Eating larger portions of healthy food is more important than dieting when it comes to staying slim, say scientists.
The US team found people who increased their intake of more high-fibre food like nuts, fruit, yoghurt and vegetables actually lost weight.
The Harvard School of Public Health researchers believe consumption of these products left less room for fatty foods.
The study of 120,000 people appeared in the New England Journal of Medicine.
The participants were monitored over 20 years.
Unsurprisingly, the food linked to the greatest amount of weight gain was chips. An extra daily portion led to an increase in weight of over 3lbs in four years.
Similar results were seen among people who consumed extra portions of crisps, sugary drinks and meats.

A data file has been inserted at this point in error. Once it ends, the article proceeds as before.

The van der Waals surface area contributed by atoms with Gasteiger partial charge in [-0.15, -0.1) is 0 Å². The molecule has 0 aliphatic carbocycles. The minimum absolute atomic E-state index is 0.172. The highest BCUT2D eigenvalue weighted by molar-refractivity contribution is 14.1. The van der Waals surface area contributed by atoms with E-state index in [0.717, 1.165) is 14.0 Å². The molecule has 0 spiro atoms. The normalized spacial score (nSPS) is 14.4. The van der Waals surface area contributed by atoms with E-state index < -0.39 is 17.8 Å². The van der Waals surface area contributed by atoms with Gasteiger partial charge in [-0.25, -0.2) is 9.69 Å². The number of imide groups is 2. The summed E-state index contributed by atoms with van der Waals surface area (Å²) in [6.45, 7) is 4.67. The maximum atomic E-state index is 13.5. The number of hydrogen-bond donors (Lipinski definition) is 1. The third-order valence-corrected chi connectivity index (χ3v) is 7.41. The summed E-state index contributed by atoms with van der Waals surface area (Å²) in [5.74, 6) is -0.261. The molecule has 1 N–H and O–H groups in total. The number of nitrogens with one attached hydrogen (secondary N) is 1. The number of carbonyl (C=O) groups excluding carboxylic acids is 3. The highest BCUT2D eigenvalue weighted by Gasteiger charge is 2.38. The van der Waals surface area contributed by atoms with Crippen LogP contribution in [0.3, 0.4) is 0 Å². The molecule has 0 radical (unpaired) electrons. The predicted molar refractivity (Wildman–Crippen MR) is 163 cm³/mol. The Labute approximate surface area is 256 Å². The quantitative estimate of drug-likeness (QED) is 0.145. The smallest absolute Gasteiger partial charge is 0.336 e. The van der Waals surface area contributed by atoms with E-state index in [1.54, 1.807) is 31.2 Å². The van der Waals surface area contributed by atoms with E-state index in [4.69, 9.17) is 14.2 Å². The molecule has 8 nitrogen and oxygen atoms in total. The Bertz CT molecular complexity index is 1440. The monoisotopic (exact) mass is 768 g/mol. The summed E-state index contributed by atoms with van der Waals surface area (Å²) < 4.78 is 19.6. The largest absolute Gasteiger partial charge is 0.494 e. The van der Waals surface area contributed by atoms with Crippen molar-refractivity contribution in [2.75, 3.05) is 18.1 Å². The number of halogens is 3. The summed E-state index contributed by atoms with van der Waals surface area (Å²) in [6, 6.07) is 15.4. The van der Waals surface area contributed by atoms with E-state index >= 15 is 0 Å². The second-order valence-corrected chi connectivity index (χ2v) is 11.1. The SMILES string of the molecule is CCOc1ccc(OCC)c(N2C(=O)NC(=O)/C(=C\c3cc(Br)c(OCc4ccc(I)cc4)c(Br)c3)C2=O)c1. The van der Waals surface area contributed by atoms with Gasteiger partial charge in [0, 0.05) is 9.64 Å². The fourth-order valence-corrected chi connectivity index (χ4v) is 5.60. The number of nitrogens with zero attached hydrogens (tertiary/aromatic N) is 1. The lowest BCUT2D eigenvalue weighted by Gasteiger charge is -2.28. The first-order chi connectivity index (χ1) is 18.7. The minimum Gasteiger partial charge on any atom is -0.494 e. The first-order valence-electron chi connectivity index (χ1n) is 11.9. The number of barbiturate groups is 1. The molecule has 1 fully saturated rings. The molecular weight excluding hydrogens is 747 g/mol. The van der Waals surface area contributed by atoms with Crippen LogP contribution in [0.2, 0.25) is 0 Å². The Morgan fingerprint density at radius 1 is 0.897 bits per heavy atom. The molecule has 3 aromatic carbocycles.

However, there was less weight gain as time went on among people who ate more of certain foods, such as yoghurt, vegetables, fruits and whole grains.
For example, an extra helping of yoghurt led to a fall in weight of 0.37 kilos (0.82lbs) and for vegetables it was 0.1 kilos (0.22lbs).
Dariush Mozaffarian, associate professor at Harvard and lead author of the study, said the fibre content of these foods could explain their effect.
"Their inverse associations with weight gain suggest that the increase in their consumption reduced the intake of other foods to a greater (caloric) extent, decreasing the overall amount of energy consumed.
"Higher fibre content and slower digestion of these foods would augment satiety, and their increased consumption would also displace other, more highly processed foods in the diet."